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December 11, 2012 / 74

Is Social Media Anything Like Social Disease?

Well… it has been a whole day or two since I posted, so I guess I can venture forth and see how far I can stick my foot in my mouth today.

Cruising the web this AM I found an article titled:
5 Ways Social Media Will Change The Way You Work in 2013
by a guy named Eric Savitz at Forbes.

Unfortunately Mr Savitz begins with a flawed premise. That being that the reader uses social media at all… for anything. And he emphasizes his total commitment to his chosen world by making social media the ONLY way you can contact him! (No available email). So instead of me sending this to him privately, it’s going publicly.

Mr Savitz apparently believes that collaboration is always a good thing. One of the “improvements” he apparently believes in is :

enabling employees to form virtual work groups and exchange ideas on centralized message boards. Among the greatest virtues of these tools is their ability to unlock the “dark matter” normally trapped in email inboxes, making relevant content accessible and searchable for the entire company.

I had the misfortune of experiencing this “benefit” in college, only there they called it “group projects.” In EVERY group project that I was required to participate in, there would be one, or if the group was large enough two, individuals who had ALL the ideas, and who did ALL the meaningful work, while the rest of the group either just went along for the ride (ie gaining the benefit of the worker’s efforts), or got in the way and sat around saying stupid stuff.

Now, if social media enabled the management to determine who the idea people were and the individuals who actually produced the end product so they could get rid of the dead weight, it would be a wonderful thing. But that’s apparently not the way it is supposed to work.

Apparently, he envisions that all “working group” members are supposed to blither their days away, “contributing” the worthless mulch of their minds in real time without the internal mental fermentation that separates good ideas from time wasters. Thus the time wasters will flood the system, and the quantity of valueless work will swamp the system.

Nice. Hey! Rah, rah! Go social media!

But my largest objection to this attitude is that anyone and everyone who doesn’t “do” social media is either somehow “not worthy” or a waste of time. IN today’s world, virtually EVERY genius in history would be unemployed and ignored by the people who guard the job gates – the “human resources” folk. You know them… they use computers to keyword search resumes and reject all others? (So who is doing the personnel function, them or the computer? Why do you even need an HR person? A secretary could load the scanners and print out the results for management!)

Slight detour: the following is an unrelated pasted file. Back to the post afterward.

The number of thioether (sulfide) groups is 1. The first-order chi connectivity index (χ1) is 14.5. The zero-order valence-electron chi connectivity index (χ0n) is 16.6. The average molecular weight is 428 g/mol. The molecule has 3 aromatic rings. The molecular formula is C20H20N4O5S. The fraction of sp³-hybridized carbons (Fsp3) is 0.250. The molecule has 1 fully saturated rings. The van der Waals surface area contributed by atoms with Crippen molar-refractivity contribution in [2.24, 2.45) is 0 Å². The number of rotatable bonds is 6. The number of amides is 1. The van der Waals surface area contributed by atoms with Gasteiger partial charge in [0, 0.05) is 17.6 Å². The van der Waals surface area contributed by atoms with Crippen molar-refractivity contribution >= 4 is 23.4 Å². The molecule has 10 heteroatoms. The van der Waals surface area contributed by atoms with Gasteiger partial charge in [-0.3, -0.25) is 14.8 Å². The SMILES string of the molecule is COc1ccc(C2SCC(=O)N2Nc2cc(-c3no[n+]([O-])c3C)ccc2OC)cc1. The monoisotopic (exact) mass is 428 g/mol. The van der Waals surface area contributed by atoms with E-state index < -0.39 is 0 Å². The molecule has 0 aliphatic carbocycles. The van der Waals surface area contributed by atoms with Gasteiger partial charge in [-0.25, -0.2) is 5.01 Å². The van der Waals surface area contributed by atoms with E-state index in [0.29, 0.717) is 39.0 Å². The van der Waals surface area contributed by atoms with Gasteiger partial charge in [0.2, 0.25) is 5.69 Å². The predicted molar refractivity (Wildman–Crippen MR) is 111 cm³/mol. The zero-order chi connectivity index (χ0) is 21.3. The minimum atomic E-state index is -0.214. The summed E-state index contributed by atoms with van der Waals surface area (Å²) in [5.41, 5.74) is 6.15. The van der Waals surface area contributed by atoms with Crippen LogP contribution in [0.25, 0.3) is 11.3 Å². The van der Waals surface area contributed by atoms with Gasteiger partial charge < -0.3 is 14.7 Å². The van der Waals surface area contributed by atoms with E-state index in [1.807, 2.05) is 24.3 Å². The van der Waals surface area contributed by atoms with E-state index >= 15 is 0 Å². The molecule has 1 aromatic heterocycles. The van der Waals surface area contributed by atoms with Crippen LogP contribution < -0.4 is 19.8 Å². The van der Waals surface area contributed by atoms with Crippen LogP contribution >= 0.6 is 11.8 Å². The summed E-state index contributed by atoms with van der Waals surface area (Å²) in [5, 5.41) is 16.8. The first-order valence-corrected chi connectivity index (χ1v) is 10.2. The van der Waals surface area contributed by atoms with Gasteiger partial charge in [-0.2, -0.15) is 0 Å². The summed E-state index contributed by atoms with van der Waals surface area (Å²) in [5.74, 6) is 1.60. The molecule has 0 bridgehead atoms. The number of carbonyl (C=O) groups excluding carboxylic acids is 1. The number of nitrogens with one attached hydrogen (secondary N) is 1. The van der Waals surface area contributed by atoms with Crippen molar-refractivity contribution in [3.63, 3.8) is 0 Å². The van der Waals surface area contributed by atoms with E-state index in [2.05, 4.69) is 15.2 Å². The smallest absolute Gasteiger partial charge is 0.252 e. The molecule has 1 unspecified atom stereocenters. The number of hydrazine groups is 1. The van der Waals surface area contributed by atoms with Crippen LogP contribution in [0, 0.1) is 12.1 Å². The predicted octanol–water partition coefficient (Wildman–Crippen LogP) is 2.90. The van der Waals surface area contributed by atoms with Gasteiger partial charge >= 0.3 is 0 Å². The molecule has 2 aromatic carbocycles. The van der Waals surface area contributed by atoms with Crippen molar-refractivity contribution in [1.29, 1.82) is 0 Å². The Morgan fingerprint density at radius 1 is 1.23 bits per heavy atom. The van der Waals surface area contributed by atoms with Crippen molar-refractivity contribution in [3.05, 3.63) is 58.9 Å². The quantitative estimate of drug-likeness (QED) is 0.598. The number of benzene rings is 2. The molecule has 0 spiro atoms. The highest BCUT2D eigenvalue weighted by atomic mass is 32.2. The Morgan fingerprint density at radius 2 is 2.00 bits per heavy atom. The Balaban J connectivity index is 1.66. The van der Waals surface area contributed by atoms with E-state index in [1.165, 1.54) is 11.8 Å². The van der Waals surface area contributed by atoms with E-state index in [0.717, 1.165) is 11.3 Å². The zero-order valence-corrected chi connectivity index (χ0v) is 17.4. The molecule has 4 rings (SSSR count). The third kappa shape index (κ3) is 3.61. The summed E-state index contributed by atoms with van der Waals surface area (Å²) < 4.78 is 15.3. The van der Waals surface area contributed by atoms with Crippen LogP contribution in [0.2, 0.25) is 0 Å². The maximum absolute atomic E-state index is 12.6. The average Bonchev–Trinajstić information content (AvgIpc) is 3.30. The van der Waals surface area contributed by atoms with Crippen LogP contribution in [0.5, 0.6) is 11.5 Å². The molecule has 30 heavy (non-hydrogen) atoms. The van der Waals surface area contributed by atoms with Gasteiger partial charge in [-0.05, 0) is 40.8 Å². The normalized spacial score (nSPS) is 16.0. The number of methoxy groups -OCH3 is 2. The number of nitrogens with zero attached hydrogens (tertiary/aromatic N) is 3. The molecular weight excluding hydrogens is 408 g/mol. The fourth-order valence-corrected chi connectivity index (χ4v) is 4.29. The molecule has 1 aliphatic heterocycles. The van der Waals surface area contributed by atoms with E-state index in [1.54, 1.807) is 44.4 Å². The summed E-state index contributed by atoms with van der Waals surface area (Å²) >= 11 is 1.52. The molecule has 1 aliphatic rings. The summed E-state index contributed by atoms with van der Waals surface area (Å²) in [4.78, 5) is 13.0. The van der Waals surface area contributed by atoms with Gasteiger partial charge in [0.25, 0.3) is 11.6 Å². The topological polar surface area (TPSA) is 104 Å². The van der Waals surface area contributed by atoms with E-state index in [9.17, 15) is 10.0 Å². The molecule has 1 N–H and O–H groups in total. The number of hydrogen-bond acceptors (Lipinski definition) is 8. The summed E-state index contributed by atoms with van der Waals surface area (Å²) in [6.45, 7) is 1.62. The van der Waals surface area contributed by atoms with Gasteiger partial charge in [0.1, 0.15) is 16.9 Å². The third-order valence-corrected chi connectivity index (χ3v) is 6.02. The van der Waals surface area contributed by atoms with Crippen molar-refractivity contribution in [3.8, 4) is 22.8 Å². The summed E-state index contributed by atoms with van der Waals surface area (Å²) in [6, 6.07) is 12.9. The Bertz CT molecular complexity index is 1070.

I “did” Facebook – for a while. I spent a lot of time playing games (I was in the top 100 players in “Mouse Hunt”!!!). The games were the only activity that were worth doing. The “social” stuff was empty, meaningless drivel.  And FYI – the contacts in Linkedin are also worthless since Linkedin seems to send out invitations without your approval.

And like so many other single-focus people in the world, Mr Savitz fails to see the down side of his chosen world. Along with many others, he thinks that social media is a FINE thing for business!!! Well… if a business wants to open the personnel files to the world, open their books to the world, and give their competition information that will enable them to competitively destroy the company – fine. Let it be so, because once you go all-out social media, you have no more business secrets. “Security” ceases to be even a valid concept in the social media world. Facebook can’t even protect your accounts from hacking and takeovers! Once your account is hacked and taken over, they will do NOTHING to help you get it back!!! (I’ve seen it happen.)

And don’t even get me started on “Twitter”! Here’s a sample of a twit at work…

In a piece called “Your Twitter Profile Is Changing On Wednesday” by a person named Cadie Thompson, she writes:

The Facebook-like update has far been optional for users, but starting Wednesday the social network all require all users to adopt the new design, the company said on its blog.

I bet that if you are a Twit-er, you won’t even see what’s wrong in the above sample. By golly – this person learned how to WRITE (poorly)!!! Must spend a lot of time Twitting out! (If I were an editor hiring a writer this person wouldn’t even get an interview.)

So.. what do we have here? We have a large percentage of the world’s business lemmings, young folks and a considerable number of the “old” folks, engaging in mutual mental masturbation and apparently thinking that ALL intelligent people are doing it too.

Not me.


One Comment

Leave a Comment
  1. Steve Picray / Dec 11 2012 16:37

    I think the main problem with social media is that it is supposed to be SOCIAL, not business. I recognize that there is a social element to doing business, but I don’t do business with companies because of stuff they do on social media. I eat at certain restaurants because I like their food, not because they tweeted something, or have a nice Facebook page. I buy groceries from the store I like that has low prices, not the store that has the most LInkedIn connections or something.

    I use Social Media for two things: expressing my opinion about things (Twitter), and staying in contact with some of my family and friends (Facebook).

    I would venture to state that blogging is also a form of social media, in that you are posting your comments for the world to see. I would say there really isn’t that much difference between Twitter and a blog, except for the length of the post.

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